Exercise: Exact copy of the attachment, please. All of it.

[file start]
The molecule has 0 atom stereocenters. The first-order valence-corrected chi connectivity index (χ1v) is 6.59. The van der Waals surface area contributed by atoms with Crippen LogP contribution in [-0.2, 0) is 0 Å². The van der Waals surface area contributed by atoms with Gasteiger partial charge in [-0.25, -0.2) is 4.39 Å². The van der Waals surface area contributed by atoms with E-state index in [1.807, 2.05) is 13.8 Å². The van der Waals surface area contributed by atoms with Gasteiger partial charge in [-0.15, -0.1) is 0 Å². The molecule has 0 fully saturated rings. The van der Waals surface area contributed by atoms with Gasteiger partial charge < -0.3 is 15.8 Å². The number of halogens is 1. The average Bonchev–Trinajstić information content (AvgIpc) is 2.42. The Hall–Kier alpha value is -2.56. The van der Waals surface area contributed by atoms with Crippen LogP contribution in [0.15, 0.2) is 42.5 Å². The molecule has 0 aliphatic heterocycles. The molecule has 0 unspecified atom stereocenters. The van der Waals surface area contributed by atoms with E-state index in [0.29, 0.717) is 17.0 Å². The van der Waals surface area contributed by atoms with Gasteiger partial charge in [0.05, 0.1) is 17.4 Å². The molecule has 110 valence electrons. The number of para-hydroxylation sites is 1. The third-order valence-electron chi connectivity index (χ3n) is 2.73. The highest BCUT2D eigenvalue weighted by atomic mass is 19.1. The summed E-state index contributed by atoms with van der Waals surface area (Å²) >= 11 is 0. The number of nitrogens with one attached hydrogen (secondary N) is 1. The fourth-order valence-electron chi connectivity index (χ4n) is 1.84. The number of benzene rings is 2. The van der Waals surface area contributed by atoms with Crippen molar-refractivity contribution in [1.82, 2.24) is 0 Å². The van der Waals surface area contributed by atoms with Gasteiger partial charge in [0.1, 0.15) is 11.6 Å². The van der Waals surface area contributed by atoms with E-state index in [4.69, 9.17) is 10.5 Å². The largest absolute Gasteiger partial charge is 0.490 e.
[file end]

The molecule has 0 atom stereocenters. The first-order valence-corrected chi connectivity index (χ1v) is 6.59. The van der Waals surface area contributed by atoms with Crippen LogP contribution in [-0.2, 0) is 0 Å². The van der Waals surface area contributed by atoms with Gasteiger partial charge in [-0.25, -0.2) is 4.39 Å². The van der Waals surface area contributed by atoms with E-state index in [1.807, 2.05) is 13.8 Å². The van der Waals surface area contributed by atoms with Gasteiger partial charge in [-0.15, -0.1) is 0 Å². The molecule has 0 fully saturated rings. The van der Waals surface area contributed by atoms with Gasteiger partial charge < -0.3 is 15.8 Å². The number of halogens is 1. The average Bonchev–Trinajstić information content (AvgIpc) is 2.42. The Hall–Kier alpha value is -2.56. The van der Waals surface area contributed by atoms with Crippen LogP contribution in [0.15, 0.2) is 42.5 Å². The molecule has 0 aliphatic heterocycles. The molecule has 0 unspecified atom stereocenters. The van der Waals surface area contributed by atoms with E-state index in [0.29, 0.717) is 17.0 Å². The van der Waals surface area contributed by atoms with Gasteiger partial charge in [0.05, 0.1) is 17.4 Å². The molecule has 110 valence electrons. The number of para-hydroxylation sites is 1. The third-order valence-electron chi connectivity index (χ3n) is 2.73. The highest BCUT2D eigenvalue weighted by atomic mass is 19.1. The summed E-state index contributed by atoms with van der Waals surface area (Å²) >= 11 is 0. The number of nitrogens with one attached hydrogen (secondary N) is 1. The fourth-order valence-electron chi connectivity index (χ4n) is 1.84. The number of benzene rings is 2. The van der Waals surface area contributed by atoms with Crippen molar-refractivity contribution in [1.82, 2.24) is 0 Å². The van der Waals surface area contributed by atoms with Gasteiger partial charge in [0.1, 0.15) is 11.6 Å². The van der Waals surface area contributed by atoms with E-state index in [4.69, 9.17) is 10.5 Å². The largest absolute Gasteiger partial charge is 0.490 e.